Originally published Nov. 30, 2017 in Forbes.
Increasing the amount of physical activity children and teens get each day can boost academic skills, found a new study that analyzed past research on the topic. Students’ math, reading and language skills showed improvement in most studies when students participated in school programs that increased their physical activity up to an hour a day.
“Overall, with this review, we show that physical activity programs significantly benefit multiple facets of academic achievement: mathematics-related skills, reading and composite scores,” wrote Celia Álvarez-Bueno, MSc, of the Universidad de Castilla-La Mancha in Cuenca, Spain, and her colleagues in the journal Pediatrics. “Additionally, we show that classroom behaviors are improved after physical activity interventions.”
The authors combed through five databases of medical research to look for studies through October 16, 2016 that examined associations between physical activity and school achievement. They only chose studies with healthy, developmentally typical children and teens who participated in a program specifically intended to enhance or enrich kids’ current levels of physical activity.
The researchers identified 26 studies which involved a total of 10,205 children, ranging from 4 to 13 years old. The studies came mostly from the U.S. and Europe along with a handful from Australia, Canada, India and South Africa. Each study involved a different intervention, but they shared similar goals: increasing children’s physical education, adding classroom-based physical activity during lessons (being physically active while learning a specific subject) or providing extracurricular or after-school opportunities for physical activity. Participants in the studies increased their physical activity by 10 to 60 minutes a day, depending on the study.
All but three of the studies also reported on effects of the physical activity programs on academic work, including language, vocabulary, spelling and writing as well as math, science and social studies. In 13 of the 18 studies looking at math, students improved their math skills, especially in studies that involved more intense physical activity and were taught by trained or specialist teachers.
In half of the 10 studies looking at reading, children involved in the physical activity programs saw their reading skills improve. Again, the biggest improvements were seen in programs where a trained instructor led the physical activity program. Similarly, four of 10 studies looking at language skills found improvement in the groups with greater physical activity.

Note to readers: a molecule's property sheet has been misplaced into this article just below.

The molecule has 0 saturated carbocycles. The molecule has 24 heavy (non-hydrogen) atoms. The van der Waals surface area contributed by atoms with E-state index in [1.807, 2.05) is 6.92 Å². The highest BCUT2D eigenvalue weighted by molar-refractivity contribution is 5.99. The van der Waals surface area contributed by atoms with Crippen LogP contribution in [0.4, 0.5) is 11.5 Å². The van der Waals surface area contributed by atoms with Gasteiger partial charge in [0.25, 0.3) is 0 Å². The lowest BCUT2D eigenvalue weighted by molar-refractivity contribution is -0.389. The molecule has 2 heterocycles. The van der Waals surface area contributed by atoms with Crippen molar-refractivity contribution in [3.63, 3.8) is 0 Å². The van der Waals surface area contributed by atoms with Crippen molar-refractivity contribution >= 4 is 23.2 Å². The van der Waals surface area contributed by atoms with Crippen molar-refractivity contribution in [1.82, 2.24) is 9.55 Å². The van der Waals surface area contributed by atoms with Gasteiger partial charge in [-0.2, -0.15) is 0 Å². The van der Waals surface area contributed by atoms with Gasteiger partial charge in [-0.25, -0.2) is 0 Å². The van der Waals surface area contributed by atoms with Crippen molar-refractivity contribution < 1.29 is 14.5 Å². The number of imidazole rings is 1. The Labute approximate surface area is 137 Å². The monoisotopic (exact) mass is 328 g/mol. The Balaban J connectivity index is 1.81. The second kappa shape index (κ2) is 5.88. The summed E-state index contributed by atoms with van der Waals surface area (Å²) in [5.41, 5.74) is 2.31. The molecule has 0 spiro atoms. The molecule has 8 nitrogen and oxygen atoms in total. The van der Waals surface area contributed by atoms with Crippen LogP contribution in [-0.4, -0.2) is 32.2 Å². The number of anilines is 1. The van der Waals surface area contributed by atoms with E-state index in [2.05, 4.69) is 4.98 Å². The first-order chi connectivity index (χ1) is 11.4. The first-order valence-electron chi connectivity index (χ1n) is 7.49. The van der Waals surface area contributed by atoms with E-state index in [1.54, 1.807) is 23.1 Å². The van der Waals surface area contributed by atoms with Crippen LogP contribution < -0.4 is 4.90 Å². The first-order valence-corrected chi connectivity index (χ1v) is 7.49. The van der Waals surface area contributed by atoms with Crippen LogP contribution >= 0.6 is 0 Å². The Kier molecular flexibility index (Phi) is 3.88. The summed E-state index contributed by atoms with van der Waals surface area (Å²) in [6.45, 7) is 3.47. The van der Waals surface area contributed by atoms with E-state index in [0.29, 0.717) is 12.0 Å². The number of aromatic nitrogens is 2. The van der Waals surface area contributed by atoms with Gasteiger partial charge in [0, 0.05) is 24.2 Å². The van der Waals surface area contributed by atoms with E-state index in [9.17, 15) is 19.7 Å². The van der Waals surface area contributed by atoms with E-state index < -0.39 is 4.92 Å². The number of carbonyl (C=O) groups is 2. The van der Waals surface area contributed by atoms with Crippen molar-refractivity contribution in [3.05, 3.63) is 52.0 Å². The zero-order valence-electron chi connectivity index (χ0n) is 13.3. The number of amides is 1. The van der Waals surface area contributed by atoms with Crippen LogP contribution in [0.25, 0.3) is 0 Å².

Five of the studies looked at how well students stayed on task and all but one found improvement among the children involved in the physical activity programs. (The improvement for all of these findings was measured in specialized statistical scales that mean little without knowledge of the statistical tools.)
The variety of the studies and small populations in several of them made it difficult for the researchers to pinpoint specifics on the time of day and type of programs that helped most.
“The school time when the physical activity interventions took place has some influence on these effects, in such a way that curricular PE lessons seem to be the most appropriate framework to improve children’s academic achievement, although integrating physical activity in classroom lessons also benefited mathematics-related skills,” the authors explained. “On the other hand, because of the scarcity of studies in each group, we could not determine which characteristics of the physical activity interventions (enriched, enhanced, or both designs) are associated with higher effects.”
They noted previous research finding that increasing students’ physical activity time each week either helps them academically or at least does not harm their achievement—even if the students end up with less time for studying.
“With our meta-analysis, we support the idea that children’s academic achievement and classroom behaviors improve after increasing the school time dedicated to PE and that the performance in some subjects, such as mathematics, could be improved by integrating physical activity programs into lessons.”
They also noted the long-term value in getting kids to integrate physical activity in their regular routines.
“Children’s and adolescents’ healthy habits tend to persist through life,” the authors wrote. “In this sense, this study should be jointly considered with previous research aimed to support that the schools are an ideal setting for promoting healthy behaviors. Among these, the promotion of physical activity is an effective tool for improving children’s physical and mental health and also enhancing academic achievement.”